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The Latest from Our Blog

Stimulus Talks Led Investors In A Merry Dance Last Week.

So far in 2020, stock markets have been sensitive to fiscal stimulus. Last week, there was optimism a new stimulus package could be negotiated before the election. There also was skepticism about whether it would happen. An expert cited by CNBC stated, “There’s a lot of back and forth on stimulus and every headline makes the market move a little bit, but there’s no follow-through because we don’t have a clear picture on that front.”Economic data didn’t provide a clear picture either. Some data points suggested the economic recovery was continuing, while other information indicated the pandemic was impeding economic growth. For instance:

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It Was A Turbulent Week For Investors.

Waves of positive and negative news buffeted financial markets last week: The financial sector delivered upbeat earnings news Currently, many financial companies in the Standard & Poor’s 500 Index have reported third quarter earnings and have done better than expected. Despite upbeat earnings, some companies’ shares declined because of uncertainty about the path of economic recovery. If recovery continues, some banks may have excess reserves; however, if recovery falters and a double-dip recession occurs, banks may need to add to reserves, reported Barron’s.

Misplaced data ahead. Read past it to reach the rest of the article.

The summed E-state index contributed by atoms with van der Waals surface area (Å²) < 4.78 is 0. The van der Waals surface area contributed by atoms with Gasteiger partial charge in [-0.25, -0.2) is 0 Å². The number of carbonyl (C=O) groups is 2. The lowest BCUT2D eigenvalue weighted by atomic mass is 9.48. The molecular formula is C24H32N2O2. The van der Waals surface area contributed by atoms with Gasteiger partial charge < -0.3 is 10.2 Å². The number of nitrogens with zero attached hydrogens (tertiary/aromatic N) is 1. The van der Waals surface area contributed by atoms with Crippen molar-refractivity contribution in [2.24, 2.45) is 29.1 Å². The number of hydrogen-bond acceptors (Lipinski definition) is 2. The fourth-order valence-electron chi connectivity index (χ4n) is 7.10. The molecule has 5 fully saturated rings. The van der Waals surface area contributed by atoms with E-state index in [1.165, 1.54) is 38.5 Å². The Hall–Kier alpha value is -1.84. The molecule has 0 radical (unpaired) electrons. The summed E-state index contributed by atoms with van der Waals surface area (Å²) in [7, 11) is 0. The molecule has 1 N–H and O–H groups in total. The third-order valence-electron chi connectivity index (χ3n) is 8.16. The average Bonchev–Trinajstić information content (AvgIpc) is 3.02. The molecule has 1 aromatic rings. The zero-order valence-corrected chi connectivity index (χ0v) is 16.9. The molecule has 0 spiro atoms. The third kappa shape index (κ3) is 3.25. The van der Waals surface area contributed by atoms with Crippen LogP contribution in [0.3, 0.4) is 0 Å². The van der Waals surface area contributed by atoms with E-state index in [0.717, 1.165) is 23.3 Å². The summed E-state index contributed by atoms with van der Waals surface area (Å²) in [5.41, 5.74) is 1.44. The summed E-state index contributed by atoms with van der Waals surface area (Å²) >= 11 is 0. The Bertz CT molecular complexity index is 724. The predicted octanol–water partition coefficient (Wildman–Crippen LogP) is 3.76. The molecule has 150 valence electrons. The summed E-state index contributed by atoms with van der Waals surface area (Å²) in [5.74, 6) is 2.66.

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Yes. No. Maybe? Are We Getting a Stimilus Bill?

Markets were sharply focused on the status of stimulus last week. First, it was on. Then, it was off. Then, it might be on. Then, it was off again. There was a big bill. There was a smaller bill. There were stand-alone options. ‘Maybe’ was enough for investors Major U.S. stock indices finished the week higher, per Barron’s, and global indices were bullish on Friday because of U.S. stimulus talks, reported Financial Times. “Markets are dizzy from all the talk on both sides about what they want from a deal but believe that something will inevitably happen anyway…Markets are essentially drunk on massive government spending just as they are inebriated from all the Fed quantitative easing and zero-interest rate policy,” said an advisory group chief investment officer cited by Financial Times.

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